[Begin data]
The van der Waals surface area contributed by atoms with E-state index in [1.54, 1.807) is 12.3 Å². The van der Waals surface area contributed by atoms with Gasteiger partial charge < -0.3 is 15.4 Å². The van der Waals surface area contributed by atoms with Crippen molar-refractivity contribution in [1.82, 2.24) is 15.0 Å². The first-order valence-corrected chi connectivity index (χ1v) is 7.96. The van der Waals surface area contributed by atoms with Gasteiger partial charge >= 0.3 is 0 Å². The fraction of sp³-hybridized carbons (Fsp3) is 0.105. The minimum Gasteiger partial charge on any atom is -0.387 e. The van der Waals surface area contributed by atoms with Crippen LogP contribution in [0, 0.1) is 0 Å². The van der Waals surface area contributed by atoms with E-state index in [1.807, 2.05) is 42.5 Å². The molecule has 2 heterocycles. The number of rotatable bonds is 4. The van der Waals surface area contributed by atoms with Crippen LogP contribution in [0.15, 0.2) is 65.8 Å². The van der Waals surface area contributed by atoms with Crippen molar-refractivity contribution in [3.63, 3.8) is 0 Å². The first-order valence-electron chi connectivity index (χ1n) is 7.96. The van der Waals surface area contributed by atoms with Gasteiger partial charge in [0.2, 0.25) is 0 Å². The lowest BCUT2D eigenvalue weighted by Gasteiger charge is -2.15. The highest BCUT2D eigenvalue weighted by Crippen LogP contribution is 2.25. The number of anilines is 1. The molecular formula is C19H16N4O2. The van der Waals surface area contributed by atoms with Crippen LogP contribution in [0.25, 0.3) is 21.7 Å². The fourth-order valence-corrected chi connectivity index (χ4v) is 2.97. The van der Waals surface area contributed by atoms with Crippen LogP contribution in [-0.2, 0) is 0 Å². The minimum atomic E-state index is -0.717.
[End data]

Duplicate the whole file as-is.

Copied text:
The van der Waals surface area contributed by atoms with E-state index in [1.54, 1.807) is 12.3 Å². The van der Waals surface area contributed by atoms with Gasteiger partial charge < -0.3 is 15.4 Å². The van der Waals surface area contributed by atoms with Crippen molar-refractivity contribution in [1.82, 2.24) is 15.0 Å². The first-order valence-corrected chi connectivity index (χ1v) is 7.96. The van der Waals surface area contributed by atoms with Gasteiger partial charge >= 0.3 is 0 Å². The fraction of sp³-hybridized carbons (Fsp3) is 0.105. The minimum Gasteiger partial charge on any atom is -0.387 e. The van der Waals surface area contributed by atoms with Crippen LogP contribution in [0, 0.1) is 0 Å². The van der Waals surface area contributed by atoms with E-state index in [1.807, 2.05) is 42.5 Å². The molecule has 2 heterocycles. The number of rotatable bonds is 4. The van der Waals surface area contributed by atoms with Crippen LogP contribution in [0.15, 0.2) is 65.8 Å². The van der Waals surface area contributed by atoms with Crippen molar-refractivity contribution in [3.63, 3.8) is 0 Å². The first-order valence-electron chi connectivity index (χ1n) is 7.96. The van der Waals surface area contributed by atoms with Gasteiger partial charge in [0.2, 0.25) is 0 Å². The lowest BCUT2D eigenvalue weighted by Gasteiger charge is -2.15. The highest BCUT2D eigenvalue weighted by Crippen LogP contribution is 2.25. The number of anilines is 1. The molecular formula is C19H16N4O2. The van der Waals surface area contributed by atoms with Crippen LogP contribution in [0.25, 0.3) is 21.7 Å². The fourth-order valence-corrected chi connectivity index (χ4v) is 2.97. The van der Waals surface area contributed by atoms with Crippen LogP contribution in [-0.2, 0) is 0 Å². The minimum atomic E-state index is -0.717.